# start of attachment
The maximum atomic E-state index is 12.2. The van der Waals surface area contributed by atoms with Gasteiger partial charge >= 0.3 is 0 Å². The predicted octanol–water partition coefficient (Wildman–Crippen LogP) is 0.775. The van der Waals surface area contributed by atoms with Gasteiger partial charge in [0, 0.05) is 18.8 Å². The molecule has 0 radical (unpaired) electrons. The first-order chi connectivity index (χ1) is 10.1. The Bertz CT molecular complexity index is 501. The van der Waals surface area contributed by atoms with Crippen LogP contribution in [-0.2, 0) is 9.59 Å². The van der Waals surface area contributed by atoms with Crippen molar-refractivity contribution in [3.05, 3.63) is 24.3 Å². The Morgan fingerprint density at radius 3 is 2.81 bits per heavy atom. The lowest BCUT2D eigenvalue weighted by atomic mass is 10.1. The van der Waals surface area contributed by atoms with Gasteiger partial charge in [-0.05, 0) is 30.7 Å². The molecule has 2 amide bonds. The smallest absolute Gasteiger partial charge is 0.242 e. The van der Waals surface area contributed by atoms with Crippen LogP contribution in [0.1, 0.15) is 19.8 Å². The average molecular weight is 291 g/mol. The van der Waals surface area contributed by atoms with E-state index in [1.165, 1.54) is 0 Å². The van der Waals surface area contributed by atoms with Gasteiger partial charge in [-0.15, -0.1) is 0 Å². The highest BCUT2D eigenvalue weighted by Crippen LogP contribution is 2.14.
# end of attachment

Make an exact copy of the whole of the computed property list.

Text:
The maximum atomic E-state index is 12.2. The van der Waals surface area contributed by atoms with Gasteiger partial charge >= 0.3 is 0 Å². The predicted octanol–water partition coefficient (Wildman–Crippen LogP) is 0.775. The van der Waals surface area contributed by atoms with Gasteiger partial charge in [0, 0.05) is 18.8 Å². The molecule has 0 radical (unpaired) electrons. The first-order chi connectivity index (χ1) is 10.1. The Bertz CT molecular complexity index is 501. The van der Waals surface area contributed by atoms with Crippen LogP contribution in [-0.2, 0) is 9.59 Å². The van der Waals surface area contributed by atoms with Crippen molar-refractivity contribution in [3.05, 3.63) is 24.3 Å². The Morgan fingerprint density at radius 3 is 2.81 bits per heavy atom. The lowest BCUT2D eigenvalue weighted by atomic mass is 10.1. The van der Waals surface area contributed by atoms with Gasteiger partial charge in [-0.05, 0) is 30.7 Å². The molecule has 2 amide bonds. The smallest absolute Gasteiger partial charge is 0.242 e. The van der Waals surface area contributed by atoms with Crippen LogP contribution in [0.1, 0.15) is 19.8 Å². The average molecular weight is 291 g/mol. The van der Waals surface area contributed by atoms with E-state index in [1.165, 1.54) is 0 Å². The van der Waals surface area contributed by atoms with Gasteiger partial charge in [-0.15, -0.1) is 0 Å². The highest BCUT2D eigenvalue weighted by Crippen LogP contribution is 2.14.